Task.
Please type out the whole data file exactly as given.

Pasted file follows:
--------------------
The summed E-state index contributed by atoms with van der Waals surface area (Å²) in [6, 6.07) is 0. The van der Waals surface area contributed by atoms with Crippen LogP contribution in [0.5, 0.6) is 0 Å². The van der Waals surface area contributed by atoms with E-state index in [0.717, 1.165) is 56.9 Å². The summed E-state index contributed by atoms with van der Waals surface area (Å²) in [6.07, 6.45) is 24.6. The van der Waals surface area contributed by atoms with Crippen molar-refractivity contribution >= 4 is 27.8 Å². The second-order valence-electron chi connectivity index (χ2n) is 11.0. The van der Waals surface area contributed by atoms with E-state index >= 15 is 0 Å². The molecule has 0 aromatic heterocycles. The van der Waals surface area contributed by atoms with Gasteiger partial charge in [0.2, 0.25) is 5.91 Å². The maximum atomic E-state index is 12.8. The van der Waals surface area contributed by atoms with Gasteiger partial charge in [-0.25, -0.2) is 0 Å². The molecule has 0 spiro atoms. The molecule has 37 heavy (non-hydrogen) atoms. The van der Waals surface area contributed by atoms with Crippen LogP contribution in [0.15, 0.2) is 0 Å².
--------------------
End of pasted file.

The summed E-state index contributed by atoms with van der Waals surface area (Å²) in [6, 6.07) is 0. The van der Waals surface area contributed by atoms with Crippen LogP contribution in [0.5, 0.6) is 0 Å². The van der Waals surface area contributed by atoms with E-state index in [0.717, 1.165) is 56.9 Å². The summed E-state index contributed by atoms with van der Waals surface area (Å²) in [6.07, 6.45) is 24.6. The van der Waals surface area contributed by atoms with Crippen molar-refractivity contribution >= 4 is 27.8 Å². The second-order valence-electron chi connectivity index (χ2n) is 11.0. The van der Waals surface area contributed by atoms with E-state index >= 15 is 0 Å². The molecule has 0 aromatic heterocycles. The van der Waals surface area contributed by atoms with Gasteiger partial charge in [0.2, 0.25) is 5.91 Å². The maximum atomic E-state index is 12.8. The van der Waals surface area contributed by atoms with Gasteiger partial charge in [-0.25, -0.2) is 0 Å². The molecule has 0 spiro atoms. The molecule has 37 heavy (non-hydrogen) atoms. The van der Waals surface area contributed by atoms with Crippen LogP contribution in [0.15, 0.2) is 0 Å².